Secret life of Character Styles and Running Headers
This is a tip I’ve been meaning to write-up for sometime… it ended up on the backburner with a lot of other tips and outstanding projects in the past couple of months…
Back in InDesign CS3 Text Variables were introduced. Amongst a number of other things we can use them to automatically generate running headers at the top of book or report pages, by placing a text variable placeholder on the master page that automatically inserts text formatted with a pre-allocated paragraph style.
In short: To define a new Running Header text variable: Type menu > Text Variables > Define… Select Running Header, then New… Once you’ve defined the style, Insert the variable in the placeholder area on the master page.
Generally running headers copy text formatted with a particular paragraph style into the running header text variable. However there are some situations where the link to a paragraph style might not work. For instance:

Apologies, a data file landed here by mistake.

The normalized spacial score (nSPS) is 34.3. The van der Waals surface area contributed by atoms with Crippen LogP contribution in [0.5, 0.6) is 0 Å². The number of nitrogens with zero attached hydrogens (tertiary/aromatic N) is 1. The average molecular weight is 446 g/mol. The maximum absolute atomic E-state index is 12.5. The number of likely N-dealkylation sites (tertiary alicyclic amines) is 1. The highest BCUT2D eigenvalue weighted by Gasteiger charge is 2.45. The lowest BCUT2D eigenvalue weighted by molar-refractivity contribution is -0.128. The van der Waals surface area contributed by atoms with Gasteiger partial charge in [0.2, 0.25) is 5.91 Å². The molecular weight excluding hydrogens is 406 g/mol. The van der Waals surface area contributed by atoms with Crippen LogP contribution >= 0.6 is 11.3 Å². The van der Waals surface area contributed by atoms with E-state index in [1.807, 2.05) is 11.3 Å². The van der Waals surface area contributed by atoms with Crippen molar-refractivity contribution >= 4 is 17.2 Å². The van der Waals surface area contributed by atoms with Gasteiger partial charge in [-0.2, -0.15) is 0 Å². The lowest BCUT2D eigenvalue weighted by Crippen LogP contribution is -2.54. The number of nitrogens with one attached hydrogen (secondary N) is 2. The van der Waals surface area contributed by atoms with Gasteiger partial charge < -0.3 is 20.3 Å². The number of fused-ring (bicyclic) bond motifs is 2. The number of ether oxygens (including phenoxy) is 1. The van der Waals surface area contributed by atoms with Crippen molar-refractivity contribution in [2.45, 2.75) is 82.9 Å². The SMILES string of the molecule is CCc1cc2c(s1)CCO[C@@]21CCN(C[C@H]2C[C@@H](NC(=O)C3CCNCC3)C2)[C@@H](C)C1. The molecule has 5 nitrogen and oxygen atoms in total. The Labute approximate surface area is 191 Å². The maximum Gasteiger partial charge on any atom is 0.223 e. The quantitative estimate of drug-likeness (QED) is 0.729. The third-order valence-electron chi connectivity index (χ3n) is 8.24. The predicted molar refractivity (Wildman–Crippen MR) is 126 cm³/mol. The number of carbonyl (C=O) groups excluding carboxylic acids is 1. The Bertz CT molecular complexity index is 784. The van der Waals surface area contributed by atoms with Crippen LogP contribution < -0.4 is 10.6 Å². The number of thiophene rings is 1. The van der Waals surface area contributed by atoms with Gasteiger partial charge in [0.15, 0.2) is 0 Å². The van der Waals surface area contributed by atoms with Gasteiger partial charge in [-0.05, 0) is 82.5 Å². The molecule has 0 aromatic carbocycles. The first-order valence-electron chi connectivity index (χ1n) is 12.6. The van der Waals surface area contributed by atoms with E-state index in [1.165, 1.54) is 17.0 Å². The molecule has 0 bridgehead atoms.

- what if you only want part of a header to be copied into the text variable placeholder OR
- what if you are using multiple paragraph heading styles (say heading 1, heading 2, heading 3) and you always want the first or last one used to populate the variable placeholder you’ve so nicely inserted on the master page?
This is when the hidden character style trick comes into play.
All you’ve got to do is create a character style that does absolutely nothing Yup, you heard it right… it does nothing… doesn’t apply any settings… it just exists.
For the running header, change the Running Header (Paragraph Style) to Character Style and set the Style to the character style you created in the previous step.
Once that’s done, all you’ve gotta do is highlight the text you’d like to see in the running header and you’re cooking with gas
Ooooh and what if you don’t want to manually apply the character style (as in case 2 above)… Apply the character style that does nothing to any of the heading styles (e.g. through using a nested style and you’ll never need to worry